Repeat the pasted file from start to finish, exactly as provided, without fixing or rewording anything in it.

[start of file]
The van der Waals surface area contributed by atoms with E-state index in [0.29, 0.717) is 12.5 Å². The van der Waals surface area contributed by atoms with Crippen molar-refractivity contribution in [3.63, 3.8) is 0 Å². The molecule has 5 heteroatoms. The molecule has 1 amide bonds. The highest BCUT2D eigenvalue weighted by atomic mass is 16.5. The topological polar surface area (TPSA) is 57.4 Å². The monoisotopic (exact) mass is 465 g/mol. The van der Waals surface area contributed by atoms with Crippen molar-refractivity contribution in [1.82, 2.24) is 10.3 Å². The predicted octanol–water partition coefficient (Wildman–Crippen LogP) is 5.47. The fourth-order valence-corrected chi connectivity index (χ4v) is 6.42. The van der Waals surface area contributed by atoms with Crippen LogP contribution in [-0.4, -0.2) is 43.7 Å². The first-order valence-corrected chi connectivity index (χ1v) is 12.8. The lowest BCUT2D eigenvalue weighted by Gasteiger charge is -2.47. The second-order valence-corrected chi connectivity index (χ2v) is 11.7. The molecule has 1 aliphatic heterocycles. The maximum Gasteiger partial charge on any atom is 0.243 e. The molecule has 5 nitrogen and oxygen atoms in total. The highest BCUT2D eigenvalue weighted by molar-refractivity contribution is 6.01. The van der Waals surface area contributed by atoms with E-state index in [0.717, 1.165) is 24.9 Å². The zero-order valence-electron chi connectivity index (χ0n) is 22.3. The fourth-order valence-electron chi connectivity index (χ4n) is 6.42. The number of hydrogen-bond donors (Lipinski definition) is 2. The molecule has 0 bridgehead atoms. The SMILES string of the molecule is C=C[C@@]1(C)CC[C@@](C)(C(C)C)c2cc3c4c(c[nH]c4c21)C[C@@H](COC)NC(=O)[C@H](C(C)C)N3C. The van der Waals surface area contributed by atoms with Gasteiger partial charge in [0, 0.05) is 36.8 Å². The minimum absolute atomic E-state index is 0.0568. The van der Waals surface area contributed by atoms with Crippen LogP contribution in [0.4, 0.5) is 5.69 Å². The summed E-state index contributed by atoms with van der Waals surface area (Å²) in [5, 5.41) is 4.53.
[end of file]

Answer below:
The van der Waals surface area contributed by atoms with E-state index in [0.29, 0.717) is 12.5 Å². The van der Waals surface area contributed by atoms with Crippen molar-refractivity contribution in [3.63, 3.8) is 0 Å². The molecule has 5 heteroatoms. The molecule has 1 amide bonds. The highest BCUT2D eigenvalue weighted by atomic mass is 16.5. The topological polar surface area (TPSA) is 57.4 Å². The monoisotopic (exact) mass is 465 g/mol. The van der Waals surface area contributed by atoms with Crippen molar-refractivity contribution in [1.82, 2.24) is 10.3 Å². The predicted octanol–water partition coefficient (Wildman–Crippen LogP) is 5.47. The fourth-order valence-corrected chi connectivity index (χ4v) is 6.42. The van der Waals surface area contributed by atoms with Crippen LogP contribution in [-0.4, -0.2) is 43.7 Å². The first-order valence-corrected chi connectivity index (χ1v) is 12.8. The lowest BCUT2D eigenvalue weighted by Gasteiger charge is -2.47. The second-order valence-corrected chi connectivity index (χ2v) is 11.7. The molecule has 1 aliphatic heterocycles. The maximum Gasteiger partial charge on any atom is 0.243 e. The molecule has 5 nitrogen and oxygen atoms in total. The highest BCUT2D eigenvalue weighted by molar-refractivity contribution is 6.01. The van der Waals surface area contributed by atoms with E-state index in [0.717, 1.165) is 24.9 Å². The zero-order valence-electron chi connectivity index (χ0n) is 22.3. The fourth-order valence-electron chi connectivity index (χ4n) is 6.42. The number of hydrogen-bond donors (Lipinski definition) is 2. The molecule has 0 bridgehead atoms. The SMILES string of the molecule is C=C[C@@]1(C)CC[C@@](C)(C(C)C)c2cc3c4c(c[nH]c4c21)C[C@@H](COC)NC(=O)[C@H](C(C)C)N3C. The van der Waals surface area contributed by atoms with Gasteiger partial charge in [0, 0.05) is 36.8 Å². The minimum absolute atomic E-state index is 0.0568. The van der Waals surface area contributed by atoms with Crippen LogP contribution in [0.4, 0.5) is 5.69 Å². The summed E-state index contributed by atoms with van der Waals surface area (Å²) in [5, 5.41) is 4.53.